Organize Your Machine Learning Pipelines with Artifacts

Ayush Chaurasia, Contributor

In this report, we will show you how to use W&B Artifacts to store and keep track of datasets, models, and evaluation results across machine learning pipelines. Think of an artifact as a versioned folder of data. You can store entire datasets directly in artifacts, or use artifact references to point to data in other systems.

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The term “employee monitoring” does not have the best connotation attached to it. This can be widely attributed to the fact that employee monitoring has various meanings attached to it, including computer activity monitoring and GPS monitoring on employees’ cars. Many of these tend to infringe on employees’ perceived rights and privacy. However, when used for worker protection, especially for lone workers, employee monitoring can provide employees with safety benefits that they might not otherwise have. One such use case where employee monitoring becomes necessary is to ensure workplace safety in accident-prone environments.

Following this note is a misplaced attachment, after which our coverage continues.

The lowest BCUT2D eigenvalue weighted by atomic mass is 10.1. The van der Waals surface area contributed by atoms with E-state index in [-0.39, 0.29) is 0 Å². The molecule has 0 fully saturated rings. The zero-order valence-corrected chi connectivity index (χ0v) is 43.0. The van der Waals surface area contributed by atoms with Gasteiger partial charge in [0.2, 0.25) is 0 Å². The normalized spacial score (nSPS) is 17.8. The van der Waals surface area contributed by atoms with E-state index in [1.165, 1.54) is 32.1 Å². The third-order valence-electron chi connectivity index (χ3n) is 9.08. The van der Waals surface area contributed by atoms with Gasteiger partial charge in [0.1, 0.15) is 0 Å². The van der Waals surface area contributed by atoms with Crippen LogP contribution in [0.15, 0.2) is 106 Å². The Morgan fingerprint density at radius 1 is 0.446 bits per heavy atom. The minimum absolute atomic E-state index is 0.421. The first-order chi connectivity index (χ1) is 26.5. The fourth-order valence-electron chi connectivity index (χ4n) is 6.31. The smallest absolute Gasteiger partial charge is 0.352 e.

Workplace Safety App

Keeping this use case in mind, let us build a workplace monitoring app for a construction company that will track whether the workers present in a scene are wearing helmets and/or masks. To ensure workers’ privacy, we will not extract, operate on, or save the facial embeddings. We will build multiple models for different use cases. The datasets will be collected from open-source repositories, and some data points will be annotated manually.

Before building the first working version of the app, let us first build our experimental setup upon which the entire project will be based.

The Base Repository

All the project files can be viewed or forked from the workplace-safety-app repo. My goto object detection architecture is YOLO v3, and the deep learning framework of choice is Pytorch. We will build our project on YOLO V3 by making the required changes and bug fixes along the way. However, I will not go into the architectural details of the model. If you are not familiar with YOLO or want to brush up your knowledge, please refer to the References and Resources section.

The most famous yet lightweight version of YOLO v3 implementation in PyTorch on GitHub is by Erik Linder-Norén. That can be used as the base for this project with a few changes. An important detail about the custom dataset format is that the annotations should be present as text(.txt) files with the same name as the image file( more details here in )

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